First signs if a COVID-19 vaccine works possible in autumn: GAVI

FILE PHOTO: A computer image created by Nexu Science Communication together with Trinity College in Dublin, shows a model structurally representative of a betacoronavirus which is the type of virus linked to COVID-19, better known as the coronavirus linked to the Wuhan outbreak, shared with Reuters on February 18, 2020. NEXU Science Communication/via REUTERS THIS IMAGE HAS BEEN SUPPLIED BY A THIRD PARTY. MANDATORY CREDIT/File Photo

ZURICH (Reuters) – First indications of the effectiveness of a potential vaccine against coronavirus may be available in the autumn, the head of the GAVI vaccine alliance told a Swiss newspaper, forecasting a long road from there to broad availability.

“Unfortunately, we really do not know which vaccine will work and whether there will be one at all. If we’re lucky, we’ll receive indications in autumn as to (a potential vaccine’s) effectiveness,” GAVI head Seth Berkley told NZZ am Sonntag in an interview published on Sunday.

“But there will still be a long way to go from there until an approved active substance becomes available in large quantities for the global population.”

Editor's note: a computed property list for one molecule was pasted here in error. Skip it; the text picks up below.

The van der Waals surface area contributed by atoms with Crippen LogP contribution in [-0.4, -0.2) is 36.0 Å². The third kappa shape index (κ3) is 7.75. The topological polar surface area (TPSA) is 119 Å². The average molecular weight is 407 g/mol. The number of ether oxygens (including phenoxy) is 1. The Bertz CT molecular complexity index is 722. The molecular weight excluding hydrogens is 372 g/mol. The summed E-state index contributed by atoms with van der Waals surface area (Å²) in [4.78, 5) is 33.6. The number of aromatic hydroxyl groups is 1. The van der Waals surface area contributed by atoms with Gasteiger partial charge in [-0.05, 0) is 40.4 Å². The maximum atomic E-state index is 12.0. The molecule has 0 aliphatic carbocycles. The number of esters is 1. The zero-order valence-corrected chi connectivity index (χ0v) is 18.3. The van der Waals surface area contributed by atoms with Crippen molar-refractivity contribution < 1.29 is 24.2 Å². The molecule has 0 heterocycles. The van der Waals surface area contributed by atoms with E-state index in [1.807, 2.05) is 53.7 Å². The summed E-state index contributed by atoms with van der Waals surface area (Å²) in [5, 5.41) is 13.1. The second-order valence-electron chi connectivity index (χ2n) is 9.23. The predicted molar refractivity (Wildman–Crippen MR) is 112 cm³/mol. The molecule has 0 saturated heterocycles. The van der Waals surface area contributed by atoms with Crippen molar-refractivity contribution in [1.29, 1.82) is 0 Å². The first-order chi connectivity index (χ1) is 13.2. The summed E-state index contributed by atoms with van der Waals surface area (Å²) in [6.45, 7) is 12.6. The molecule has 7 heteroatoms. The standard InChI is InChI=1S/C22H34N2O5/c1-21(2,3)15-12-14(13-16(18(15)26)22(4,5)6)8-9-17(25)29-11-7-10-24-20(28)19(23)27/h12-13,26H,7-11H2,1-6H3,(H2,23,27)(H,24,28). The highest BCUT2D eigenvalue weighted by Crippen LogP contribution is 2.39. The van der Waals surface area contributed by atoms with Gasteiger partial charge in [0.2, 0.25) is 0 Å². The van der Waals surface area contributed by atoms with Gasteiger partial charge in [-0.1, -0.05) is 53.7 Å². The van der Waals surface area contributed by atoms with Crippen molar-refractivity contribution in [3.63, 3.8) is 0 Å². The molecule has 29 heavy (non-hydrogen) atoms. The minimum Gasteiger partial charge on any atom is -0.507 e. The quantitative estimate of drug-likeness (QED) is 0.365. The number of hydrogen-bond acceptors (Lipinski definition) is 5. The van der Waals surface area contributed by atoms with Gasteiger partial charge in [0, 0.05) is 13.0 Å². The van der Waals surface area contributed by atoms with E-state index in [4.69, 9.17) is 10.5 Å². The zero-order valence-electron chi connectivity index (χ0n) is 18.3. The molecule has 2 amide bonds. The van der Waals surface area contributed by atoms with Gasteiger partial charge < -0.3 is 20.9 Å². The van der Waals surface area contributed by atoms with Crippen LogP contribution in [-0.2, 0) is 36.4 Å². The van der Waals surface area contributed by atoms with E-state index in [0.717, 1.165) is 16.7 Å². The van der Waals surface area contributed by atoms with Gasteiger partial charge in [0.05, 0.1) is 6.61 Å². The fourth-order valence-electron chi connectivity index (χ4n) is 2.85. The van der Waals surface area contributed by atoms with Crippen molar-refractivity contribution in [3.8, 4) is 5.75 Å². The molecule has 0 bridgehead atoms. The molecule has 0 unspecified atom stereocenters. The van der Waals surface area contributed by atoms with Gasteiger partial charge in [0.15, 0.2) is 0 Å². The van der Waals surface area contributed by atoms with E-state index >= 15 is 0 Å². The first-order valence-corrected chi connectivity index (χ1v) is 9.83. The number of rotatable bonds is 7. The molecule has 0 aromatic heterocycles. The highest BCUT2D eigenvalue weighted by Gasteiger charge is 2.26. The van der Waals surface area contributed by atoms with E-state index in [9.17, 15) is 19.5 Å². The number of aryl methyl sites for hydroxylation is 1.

Calling for globally coordinated efforts both to produce and share an eventual vaccine, Berkley said international agreement was needed to build up manufacturing capacity to rapidly produce a vaccine once one is found.

“(Countries) should work together in order to share in each other’s vaccines in case one’s own are not good,” he said, adding it was possible some vaccines would work better for younger people and others for older age groups.

He urged the Wealth Health Organization to issue clear guidelines on a vaccine’s use and distribution to prevent a vaccine first being made available to the rich at the expense of the people most in need.

Should an effective vaccine become available in an initially limited supply, it should first be used to immunize health personnel, he said.

Reporting by Brenna Hughes Neghaiwi; Editing by Mark Potter

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